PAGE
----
For grants at primary airports, the normal Federal share applies based on the airport category and project type.

The FAA administers the AIP in accordance with FAA Order 5100.38D, Airport Improvement Program Handbook.[2] The AIP Handbook explains what types of capital projects may be eligible and justified for AIP funding depending on the airport category, project type, and specific category or categories of AIP funding to be requested.

In addition, the FAA normally relies on the ACIP process [3] outlined in FAA Order 5100.39A, Airports Capital Improvement Plan to evaluate and prioritize AIP funding requests, particularly those involving discretionary funds. Because of the unique statutory requirements associated with the supplemental discretionary funding made available by the Act, the FAA is hereby establishing a special process for airports to notify the FAA of any associated funding requests.

The process outlined in this notice relates solely to the selection process. All other applicable rules and requirements apply, including, but not limited to, the requirements for project eligibility and justification, procurement processes, and other requirements as set forth in the FAA orders referenced above.

It is also important to note that this process relates solely to the supplemental discretionary funding provided by the Act and does not relieve any airport sponsor of its responsibilities under the existing ACIP process for any other category of AIP funding. If an airport sponsor has properly submitted its AIP funding requests for Fiscal Years (FY) 2018-2020 and does not want to be considered for supplemental funding, then the airport sponsor does not need to take any other steps in response to this notice. Conversely, the process outlined in this notice does not take the Start Printed Page 31835place of the normal ACIP process for regular AIP funding requests for FY 2019-2021.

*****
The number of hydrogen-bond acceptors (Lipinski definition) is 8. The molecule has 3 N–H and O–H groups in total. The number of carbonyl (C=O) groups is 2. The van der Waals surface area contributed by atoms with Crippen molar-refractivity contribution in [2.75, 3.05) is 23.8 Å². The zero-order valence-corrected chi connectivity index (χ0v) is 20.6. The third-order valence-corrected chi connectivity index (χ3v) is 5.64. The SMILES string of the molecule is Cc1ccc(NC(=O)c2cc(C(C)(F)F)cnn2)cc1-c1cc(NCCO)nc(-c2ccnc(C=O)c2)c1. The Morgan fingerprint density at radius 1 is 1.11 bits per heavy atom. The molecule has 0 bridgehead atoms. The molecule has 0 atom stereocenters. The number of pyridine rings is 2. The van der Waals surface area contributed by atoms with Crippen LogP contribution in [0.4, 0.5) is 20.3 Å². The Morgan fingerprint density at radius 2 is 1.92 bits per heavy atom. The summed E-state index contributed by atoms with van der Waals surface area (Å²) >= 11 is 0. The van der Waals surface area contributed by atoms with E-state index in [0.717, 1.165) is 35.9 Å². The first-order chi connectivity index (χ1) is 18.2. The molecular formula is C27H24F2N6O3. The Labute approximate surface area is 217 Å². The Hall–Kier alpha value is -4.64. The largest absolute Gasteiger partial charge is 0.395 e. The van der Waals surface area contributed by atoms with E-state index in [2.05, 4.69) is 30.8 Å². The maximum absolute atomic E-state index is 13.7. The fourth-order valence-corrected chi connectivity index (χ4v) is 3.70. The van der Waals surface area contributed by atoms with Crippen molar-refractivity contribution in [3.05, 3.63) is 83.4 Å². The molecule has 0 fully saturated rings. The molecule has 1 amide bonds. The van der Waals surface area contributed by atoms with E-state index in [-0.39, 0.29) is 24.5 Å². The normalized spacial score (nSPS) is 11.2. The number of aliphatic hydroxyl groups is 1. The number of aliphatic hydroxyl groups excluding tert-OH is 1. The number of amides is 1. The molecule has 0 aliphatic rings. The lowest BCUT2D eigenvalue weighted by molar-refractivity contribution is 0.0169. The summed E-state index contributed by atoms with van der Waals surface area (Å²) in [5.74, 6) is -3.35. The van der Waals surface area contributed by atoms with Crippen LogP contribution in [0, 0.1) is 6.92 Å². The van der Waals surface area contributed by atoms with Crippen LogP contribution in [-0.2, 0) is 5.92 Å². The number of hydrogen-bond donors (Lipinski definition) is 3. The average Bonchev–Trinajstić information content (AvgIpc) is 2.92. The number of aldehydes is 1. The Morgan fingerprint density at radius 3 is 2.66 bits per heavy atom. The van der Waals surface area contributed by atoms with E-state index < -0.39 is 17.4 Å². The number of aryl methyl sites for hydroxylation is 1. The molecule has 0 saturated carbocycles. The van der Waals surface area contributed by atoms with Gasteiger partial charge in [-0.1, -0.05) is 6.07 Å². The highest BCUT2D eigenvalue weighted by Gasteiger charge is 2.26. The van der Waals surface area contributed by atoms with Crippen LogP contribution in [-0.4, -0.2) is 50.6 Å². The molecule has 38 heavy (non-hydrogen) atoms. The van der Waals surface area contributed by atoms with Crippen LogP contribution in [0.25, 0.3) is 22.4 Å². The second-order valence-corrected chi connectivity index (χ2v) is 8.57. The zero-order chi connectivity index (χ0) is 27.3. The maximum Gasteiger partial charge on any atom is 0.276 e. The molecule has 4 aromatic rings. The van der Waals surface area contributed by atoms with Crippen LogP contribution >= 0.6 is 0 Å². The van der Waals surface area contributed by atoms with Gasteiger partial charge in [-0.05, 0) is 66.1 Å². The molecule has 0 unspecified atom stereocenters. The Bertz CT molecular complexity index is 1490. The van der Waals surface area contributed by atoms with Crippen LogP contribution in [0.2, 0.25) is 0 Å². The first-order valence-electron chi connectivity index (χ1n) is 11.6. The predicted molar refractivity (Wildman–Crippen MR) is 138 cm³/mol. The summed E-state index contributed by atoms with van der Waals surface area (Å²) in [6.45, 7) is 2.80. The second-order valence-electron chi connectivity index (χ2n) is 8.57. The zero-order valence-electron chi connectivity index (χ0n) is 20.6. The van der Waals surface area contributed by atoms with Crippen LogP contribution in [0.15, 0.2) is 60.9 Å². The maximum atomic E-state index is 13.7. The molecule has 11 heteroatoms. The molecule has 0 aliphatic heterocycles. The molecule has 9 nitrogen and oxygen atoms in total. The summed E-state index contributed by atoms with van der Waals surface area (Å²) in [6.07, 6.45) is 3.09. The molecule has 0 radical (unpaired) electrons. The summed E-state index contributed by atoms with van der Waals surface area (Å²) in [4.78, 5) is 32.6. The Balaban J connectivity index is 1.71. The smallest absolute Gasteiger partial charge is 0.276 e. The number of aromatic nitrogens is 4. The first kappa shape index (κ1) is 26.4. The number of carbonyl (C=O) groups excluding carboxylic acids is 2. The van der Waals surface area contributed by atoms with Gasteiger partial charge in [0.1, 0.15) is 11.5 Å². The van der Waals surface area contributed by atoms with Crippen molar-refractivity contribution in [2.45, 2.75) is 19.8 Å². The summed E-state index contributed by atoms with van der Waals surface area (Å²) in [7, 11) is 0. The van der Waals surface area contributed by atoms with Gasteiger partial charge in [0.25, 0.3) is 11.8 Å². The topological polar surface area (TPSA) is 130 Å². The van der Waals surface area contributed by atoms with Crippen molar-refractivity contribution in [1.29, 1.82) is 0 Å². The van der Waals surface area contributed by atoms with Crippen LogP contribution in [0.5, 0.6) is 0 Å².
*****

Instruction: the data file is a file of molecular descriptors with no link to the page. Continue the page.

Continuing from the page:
The FAA anticipates issuing grants from this supplemental funding during FYs 2018, 2019, and 2020. However, the FAA cannot predict how much of the funding it will obligate in each fiscal year until the FAA receives and evaluates the requests from airport sponsors.